1. The defendants submit that, acceptance by the plaintiff of the deletion of their residence as security in the letter of offer, was essentially a representation by the plaintiff that their residence was not to be used as security. In his oral testimony, Mr Thompson stated that he was informed by his employee, Michael Spencer that:

“Bob Pierce informed him that Rob Ferguson was not happy having his owner/occupier property as security.  I informed Michael to advise Mr Pierce that in the circumstances it would be okay for him to cross out that security property and just initial the change.  I believe that Michael Spencer then rang Bob Pierce and that this is a result of that conversation.”[26]

  1. It is clear that the defendants’ residential property was then deleted from paragraph A of the letter of offer.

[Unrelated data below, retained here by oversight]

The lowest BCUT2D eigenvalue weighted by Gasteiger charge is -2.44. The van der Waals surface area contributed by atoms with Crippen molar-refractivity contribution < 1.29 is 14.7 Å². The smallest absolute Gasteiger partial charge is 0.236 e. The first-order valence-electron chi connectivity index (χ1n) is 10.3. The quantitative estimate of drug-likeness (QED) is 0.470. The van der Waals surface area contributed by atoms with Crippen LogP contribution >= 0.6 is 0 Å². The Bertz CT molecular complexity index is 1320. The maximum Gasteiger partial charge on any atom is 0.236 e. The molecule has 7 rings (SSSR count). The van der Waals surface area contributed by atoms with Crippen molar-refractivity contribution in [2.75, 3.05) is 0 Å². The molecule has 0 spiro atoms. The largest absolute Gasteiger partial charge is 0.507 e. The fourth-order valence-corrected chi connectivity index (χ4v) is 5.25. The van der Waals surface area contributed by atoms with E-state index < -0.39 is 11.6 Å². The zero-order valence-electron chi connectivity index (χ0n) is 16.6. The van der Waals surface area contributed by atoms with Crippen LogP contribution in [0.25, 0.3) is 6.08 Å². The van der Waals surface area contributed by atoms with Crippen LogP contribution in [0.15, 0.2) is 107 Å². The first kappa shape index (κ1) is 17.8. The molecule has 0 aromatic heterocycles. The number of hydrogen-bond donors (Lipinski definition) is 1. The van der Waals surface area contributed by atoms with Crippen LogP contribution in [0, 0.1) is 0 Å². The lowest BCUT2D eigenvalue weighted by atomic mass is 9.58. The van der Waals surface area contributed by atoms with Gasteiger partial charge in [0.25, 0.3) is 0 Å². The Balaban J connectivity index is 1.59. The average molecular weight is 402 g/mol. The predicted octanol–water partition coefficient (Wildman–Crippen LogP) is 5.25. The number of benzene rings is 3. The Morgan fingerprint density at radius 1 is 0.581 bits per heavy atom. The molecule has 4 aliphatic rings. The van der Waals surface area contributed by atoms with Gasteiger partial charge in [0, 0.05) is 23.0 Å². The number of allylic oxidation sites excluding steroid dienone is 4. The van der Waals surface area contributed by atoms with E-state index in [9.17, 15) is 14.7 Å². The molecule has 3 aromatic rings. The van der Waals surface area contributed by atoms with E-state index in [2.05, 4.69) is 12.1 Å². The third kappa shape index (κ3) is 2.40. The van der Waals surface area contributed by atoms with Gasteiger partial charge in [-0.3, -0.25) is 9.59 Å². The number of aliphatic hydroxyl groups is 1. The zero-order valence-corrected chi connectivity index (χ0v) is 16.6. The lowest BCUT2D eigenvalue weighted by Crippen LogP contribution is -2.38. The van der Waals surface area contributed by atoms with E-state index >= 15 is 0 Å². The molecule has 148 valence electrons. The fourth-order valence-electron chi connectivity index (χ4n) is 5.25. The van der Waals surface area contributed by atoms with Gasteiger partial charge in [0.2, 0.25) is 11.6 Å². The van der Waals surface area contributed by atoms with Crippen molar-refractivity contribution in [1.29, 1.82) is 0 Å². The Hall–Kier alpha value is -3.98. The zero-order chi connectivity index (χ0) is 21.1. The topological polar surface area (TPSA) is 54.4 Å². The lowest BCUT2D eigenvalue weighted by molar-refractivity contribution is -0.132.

1. It is also clear that the letter of offer, at paragraph A, referred to ‘registered’ mortgages and made no reference at all to additional mortgages or a power of attorney. The letter, however, indicated that security documents were to be prepared and the final paragraph of the letter stated, “Should the terms & conditions of this offer differ from any security documents, then the terms and conditions of the security documents will prevail”. Mr Thompson also stated that before this loan agreement was executed, he required all the borrowers, including the Fergusons, to seek independent legal advice from a solicitor and provide him with a certificate signed by the solicitor, stating that the terms, nature and risks involved in executing the mortgage with AAGT Private Loans Pty Ltd had been explained to the borrowers.[27]